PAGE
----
By Louise Yu.
I came across the intercultural charity Encompass and the project, ‘Belonging in Britain’, on a volunteering website. The project aimed to find out what belonging meant to all kinds of people living in the UK. With Brexit high on the agenda, and the rise of anti-immigration and anti-Muslim sentiment, belonging is now at the forefront of many people’s minds.
A month ago, I received a call from Ayesha, the organiser of the project. She explained to me that I would take part in a workshop that would feed into a photo exhibition and panel discussion in early 2018, showing how different communities contribute to the UK’s rich culture in food, music and traditions.
I was even more intrigued by the project and started to think about my sense of identity. At the workshop, the first question we were asked was how we would define the word ‘belonging’. Without hesitation, I raised my hand and said:
“To me, belonging means feeling comfortable, being at ease, as if you’re at home.”
Other participants suggested similar answers. Helen, one of the facilitators, then challenged us to think from a different angle. Instead of thinking along the lines of people belonging to a place or a thing, she asked us to consider situations where a person belongs to a place; when the person becomes the property of the place.
It was at that point that I started to question the assumptions that I had taken for granted. I started to think outside the box and realised that that second definition of belonging, applied to me too.
I had lived in Hong Kong for all my life and had always considered it as my home. Cantonese is the official language in Hong Kong and that is the language I use when I speak to my family and friends.
I ate Chinese food most of the time with chopsticks, watched TV programmes in Cantonese and learnt how to read and write in Chinese at school. I even went shopping excessively with family and friends, as that is the national sport in Hong Kong. I had never thought of calling anywhere else ‘home’, other than Hong Kong.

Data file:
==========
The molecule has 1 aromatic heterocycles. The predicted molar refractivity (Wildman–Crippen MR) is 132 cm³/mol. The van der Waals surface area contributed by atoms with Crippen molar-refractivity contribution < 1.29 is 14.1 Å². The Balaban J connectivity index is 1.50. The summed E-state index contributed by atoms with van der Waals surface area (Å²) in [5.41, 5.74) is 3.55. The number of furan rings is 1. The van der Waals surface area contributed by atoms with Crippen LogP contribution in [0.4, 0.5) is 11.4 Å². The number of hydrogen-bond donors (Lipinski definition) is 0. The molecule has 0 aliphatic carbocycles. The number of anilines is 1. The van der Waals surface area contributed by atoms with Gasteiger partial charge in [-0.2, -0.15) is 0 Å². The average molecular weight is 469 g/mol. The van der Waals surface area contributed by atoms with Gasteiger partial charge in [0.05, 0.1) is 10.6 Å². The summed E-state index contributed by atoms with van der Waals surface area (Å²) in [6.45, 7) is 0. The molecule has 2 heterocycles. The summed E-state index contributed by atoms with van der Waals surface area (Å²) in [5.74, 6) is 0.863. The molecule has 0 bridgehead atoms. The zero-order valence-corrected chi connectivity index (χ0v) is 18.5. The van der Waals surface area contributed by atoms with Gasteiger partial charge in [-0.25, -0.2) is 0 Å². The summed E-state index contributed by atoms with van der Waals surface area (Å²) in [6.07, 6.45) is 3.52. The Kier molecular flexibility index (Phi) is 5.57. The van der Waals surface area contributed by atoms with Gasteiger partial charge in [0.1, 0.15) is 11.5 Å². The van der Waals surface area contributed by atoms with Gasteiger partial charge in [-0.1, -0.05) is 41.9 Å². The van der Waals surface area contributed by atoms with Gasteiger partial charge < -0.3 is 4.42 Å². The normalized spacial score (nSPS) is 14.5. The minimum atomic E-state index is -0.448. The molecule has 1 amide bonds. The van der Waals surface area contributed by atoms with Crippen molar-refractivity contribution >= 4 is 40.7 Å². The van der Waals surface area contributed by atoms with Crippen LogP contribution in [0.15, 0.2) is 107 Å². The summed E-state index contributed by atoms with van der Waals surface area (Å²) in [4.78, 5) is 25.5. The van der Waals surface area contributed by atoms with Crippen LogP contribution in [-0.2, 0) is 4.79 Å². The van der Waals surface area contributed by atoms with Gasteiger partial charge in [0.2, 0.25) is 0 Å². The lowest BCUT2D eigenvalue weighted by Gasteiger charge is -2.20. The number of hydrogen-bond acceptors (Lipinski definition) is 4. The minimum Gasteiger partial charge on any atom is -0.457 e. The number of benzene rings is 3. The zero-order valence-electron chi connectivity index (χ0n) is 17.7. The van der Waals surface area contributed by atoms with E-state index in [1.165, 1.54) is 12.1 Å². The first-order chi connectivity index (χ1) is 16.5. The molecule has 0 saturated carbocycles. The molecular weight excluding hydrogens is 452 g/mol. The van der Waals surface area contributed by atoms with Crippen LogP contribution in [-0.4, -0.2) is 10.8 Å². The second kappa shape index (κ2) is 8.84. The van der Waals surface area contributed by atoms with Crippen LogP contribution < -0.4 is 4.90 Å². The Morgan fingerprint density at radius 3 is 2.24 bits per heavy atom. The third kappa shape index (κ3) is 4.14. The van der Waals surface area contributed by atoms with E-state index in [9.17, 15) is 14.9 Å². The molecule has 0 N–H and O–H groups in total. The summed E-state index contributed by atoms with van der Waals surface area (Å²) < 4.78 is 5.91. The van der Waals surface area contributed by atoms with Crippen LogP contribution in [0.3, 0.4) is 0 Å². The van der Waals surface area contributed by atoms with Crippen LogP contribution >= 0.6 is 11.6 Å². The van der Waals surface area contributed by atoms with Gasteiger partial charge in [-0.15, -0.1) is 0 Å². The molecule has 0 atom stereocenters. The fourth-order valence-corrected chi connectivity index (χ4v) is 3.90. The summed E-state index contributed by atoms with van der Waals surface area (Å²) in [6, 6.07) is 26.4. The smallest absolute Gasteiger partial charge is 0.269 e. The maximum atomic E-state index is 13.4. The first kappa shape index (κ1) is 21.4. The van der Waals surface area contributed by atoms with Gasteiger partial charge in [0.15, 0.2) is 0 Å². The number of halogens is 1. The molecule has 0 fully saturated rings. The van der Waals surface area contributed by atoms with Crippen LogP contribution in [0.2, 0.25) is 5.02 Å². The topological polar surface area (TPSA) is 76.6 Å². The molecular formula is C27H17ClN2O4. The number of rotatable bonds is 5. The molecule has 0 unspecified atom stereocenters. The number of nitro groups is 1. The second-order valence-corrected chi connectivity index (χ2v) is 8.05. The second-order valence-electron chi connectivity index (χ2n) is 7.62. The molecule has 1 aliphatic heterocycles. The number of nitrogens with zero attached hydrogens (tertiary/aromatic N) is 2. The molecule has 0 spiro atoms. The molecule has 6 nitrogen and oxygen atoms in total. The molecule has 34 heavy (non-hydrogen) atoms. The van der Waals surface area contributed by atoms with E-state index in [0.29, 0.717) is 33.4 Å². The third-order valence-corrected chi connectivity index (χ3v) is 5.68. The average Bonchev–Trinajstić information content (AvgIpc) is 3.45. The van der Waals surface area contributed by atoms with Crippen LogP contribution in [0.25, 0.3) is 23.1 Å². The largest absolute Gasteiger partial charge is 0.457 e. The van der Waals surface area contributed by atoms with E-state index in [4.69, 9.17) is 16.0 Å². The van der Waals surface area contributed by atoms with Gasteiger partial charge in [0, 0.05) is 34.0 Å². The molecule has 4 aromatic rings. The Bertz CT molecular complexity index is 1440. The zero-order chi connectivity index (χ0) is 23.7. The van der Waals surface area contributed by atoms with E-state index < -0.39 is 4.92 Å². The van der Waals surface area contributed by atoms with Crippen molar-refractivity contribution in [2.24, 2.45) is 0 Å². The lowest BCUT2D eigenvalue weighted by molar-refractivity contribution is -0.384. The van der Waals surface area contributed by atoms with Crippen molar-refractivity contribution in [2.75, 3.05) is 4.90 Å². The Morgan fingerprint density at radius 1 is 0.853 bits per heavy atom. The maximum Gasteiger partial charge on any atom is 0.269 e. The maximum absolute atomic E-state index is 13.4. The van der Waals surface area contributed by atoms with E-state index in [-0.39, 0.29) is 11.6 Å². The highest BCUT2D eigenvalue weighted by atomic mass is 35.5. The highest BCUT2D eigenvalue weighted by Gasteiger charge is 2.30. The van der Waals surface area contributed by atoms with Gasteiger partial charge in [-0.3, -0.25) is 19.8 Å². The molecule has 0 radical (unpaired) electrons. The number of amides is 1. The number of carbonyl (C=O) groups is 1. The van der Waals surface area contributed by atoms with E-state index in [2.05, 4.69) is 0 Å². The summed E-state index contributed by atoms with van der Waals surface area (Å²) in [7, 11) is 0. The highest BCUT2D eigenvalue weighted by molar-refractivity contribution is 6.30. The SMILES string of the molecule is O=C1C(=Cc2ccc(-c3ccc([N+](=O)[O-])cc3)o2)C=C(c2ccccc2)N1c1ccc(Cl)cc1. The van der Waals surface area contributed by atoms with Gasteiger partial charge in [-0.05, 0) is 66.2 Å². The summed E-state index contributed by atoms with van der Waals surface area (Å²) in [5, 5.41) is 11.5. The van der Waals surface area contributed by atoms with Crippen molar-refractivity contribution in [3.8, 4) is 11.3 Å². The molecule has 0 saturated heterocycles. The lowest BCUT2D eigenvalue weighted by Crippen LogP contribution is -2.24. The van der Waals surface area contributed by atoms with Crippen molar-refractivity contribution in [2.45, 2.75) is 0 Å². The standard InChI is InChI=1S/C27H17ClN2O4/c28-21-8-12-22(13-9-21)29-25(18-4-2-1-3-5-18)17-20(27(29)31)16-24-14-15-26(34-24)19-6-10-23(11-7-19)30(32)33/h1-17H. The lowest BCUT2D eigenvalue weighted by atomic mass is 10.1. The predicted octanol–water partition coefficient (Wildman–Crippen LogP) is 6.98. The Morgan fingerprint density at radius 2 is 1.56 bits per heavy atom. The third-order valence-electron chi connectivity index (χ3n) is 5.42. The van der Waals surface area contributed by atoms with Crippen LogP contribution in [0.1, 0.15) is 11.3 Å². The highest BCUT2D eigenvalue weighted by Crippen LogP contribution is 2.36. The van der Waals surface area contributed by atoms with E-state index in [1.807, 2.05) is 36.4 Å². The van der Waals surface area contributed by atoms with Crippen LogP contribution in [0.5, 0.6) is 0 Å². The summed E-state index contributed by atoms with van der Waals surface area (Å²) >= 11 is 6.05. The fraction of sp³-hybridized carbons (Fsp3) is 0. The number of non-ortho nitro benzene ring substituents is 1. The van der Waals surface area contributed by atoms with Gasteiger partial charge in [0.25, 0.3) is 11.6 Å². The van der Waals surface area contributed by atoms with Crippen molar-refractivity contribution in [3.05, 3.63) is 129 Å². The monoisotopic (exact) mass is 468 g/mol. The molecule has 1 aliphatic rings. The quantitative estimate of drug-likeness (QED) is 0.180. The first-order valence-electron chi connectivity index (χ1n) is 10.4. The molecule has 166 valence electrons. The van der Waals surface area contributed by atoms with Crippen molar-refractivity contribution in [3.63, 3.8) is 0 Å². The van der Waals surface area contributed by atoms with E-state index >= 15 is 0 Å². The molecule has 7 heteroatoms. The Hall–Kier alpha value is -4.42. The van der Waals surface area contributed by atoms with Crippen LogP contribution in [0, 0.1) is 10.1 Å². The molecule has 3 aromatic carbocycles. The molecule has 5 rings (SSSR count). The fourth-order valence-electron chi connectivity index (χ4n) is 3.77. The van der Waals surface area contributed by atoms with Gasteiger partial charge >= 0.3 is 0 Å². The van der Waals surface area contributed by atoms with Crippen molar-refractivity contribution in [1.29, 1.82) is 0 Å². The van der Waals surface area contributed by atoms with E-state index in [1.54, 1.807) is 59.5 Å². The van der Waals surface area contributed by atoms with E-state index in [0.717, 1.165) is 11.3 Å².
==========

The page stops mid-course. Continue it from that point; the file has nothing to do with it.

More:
Sweet and Sour Pork: Hong Kong's famous specialty dish.
Five months ago, I moved to the UK to do my masters in Conflict, Security and Development at the University of Sussex. During this short period of time, I have experienced a lot of cultural shocks, both negative and positive ones. These experiences have changed how I view the world and shaped me into a different kind of person. I was not aware of these changes until I returned to Hong Kong in December to visit my family and friends.
During my visit to Hong Kong, there were moments when I felt like an outsider in the place that I once called ‘home’.
I had a hard time getting used to the warm and humid weather in Hong Kong. I found myself wearing less than others, but I would still sweat profusely after walking on the street for five minutes. Talking to my family and friends, I was aware of a gap gradually growing between myself and the people with whom I used to be familiar. Suddenly, I did not feel like I belonged to that place anymore.
Half way through my stay in Hong Kong, I remembered that five-hour belonging workshop that Encompass held on a Sunday afternoon, where I had learnt a lot from the group of well-educated and thoughtful participants.
At end of the workshop, all participants were asked to write a sentence about their thoughts on the project. One person’s idea stood out to me, and that helped me resolve the unsettling feeling I experienced during my trip.
He believed that he does not belong to any country or national, but to the people who understand and accept him. I realise that the idea of home, a place where I belong to, is merely a construct. It does not matter where I live or which country I am from. What makes a place home is that I can find myself surrounded by a community who understands and respects me. And to me, that is where I belong.
Louise Yu is a student at the university of Sussex and a participant in Encompass' latest project, 'Belonging in Britain'.